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Dublin City Hall

A masterpiece of the civic Georgian architecture for which Dublin is renowned.

TravelCurious Tip

The rotunda is sometimes booked out for weddings on Saturdays – if you are unlucky enough to arrive on such an occasion then be prepared to have your access limited.

A Den of Vice

This site next to Dublin Castle at the top of Parliament Street was not always occupied by so prestigious and grand a building as the City Hall. In the mid-1700s a tavern called The Eagle became the sordid hangout of the Earl of Rosse’s infamous Hellfire Club, whose drunken, debaucherous and occasionally diabolical revelries became the stuff of Dublin legend. These days, the sex and satanism have been toned down but the location is no less widely renowned.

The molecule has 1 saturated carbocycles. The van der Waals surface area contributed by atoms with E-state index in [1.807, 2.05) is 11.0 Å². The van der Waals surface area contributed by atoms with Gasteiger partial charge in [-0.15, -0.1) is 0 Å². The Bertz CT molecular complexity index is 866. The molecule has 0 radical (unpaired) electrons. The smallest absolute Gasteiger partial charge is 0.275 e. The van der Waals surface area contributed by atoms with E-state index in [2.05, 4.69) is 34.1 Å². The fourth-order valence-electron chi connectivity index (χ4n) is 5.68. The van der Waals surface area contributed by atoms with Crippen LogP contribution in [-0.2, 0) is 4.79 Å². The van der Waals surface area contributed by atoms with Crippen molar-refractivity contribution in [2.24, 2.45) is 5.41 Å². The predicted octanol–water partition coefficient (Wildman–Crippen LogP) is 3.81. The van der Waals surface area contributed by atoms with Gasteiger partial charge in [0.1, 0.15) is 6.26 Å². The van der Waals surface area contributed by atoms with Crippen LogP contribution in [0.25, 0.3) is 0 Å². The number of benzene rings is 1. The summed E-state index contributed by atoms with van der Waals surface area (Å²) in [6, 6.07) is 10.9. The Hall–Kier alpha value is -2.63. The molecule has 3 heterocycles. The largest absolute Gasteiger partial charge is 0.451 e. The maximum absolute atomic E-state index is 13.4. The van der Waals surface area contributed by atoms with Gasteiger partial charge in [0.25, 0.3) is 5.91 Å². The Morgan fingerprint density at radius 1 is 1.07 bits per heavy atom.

A Celebrated Restoration

Designed by Thomas Cooley and completed in 1779, Dublin City Hall marked the introduction to Ireland of the European neoclassical architectural style, and remains an exquisite example of it. When it was converted into a government building in the mid-1800s, the team tasked with overseeing the alterations to the building created a number of unsightly additions to the structure which ruined its overall aesthetic effect. Thankfully, an award-winning restoration program in the early 21st century has returned City Hall to its former Georgian splendour.


Trading Places

After paying a €4 entry fee, you are admitted into the rotunda, a spectacular entrance hall crowned by a large dome, which is supported by 12 marble columns. You can wander between the columns, over the gorgeous floor mosaics and around the ambulatory surrounding the rotunda, and your footsteps will follow those of the merchants who once discussed business in this place over 200 years ago.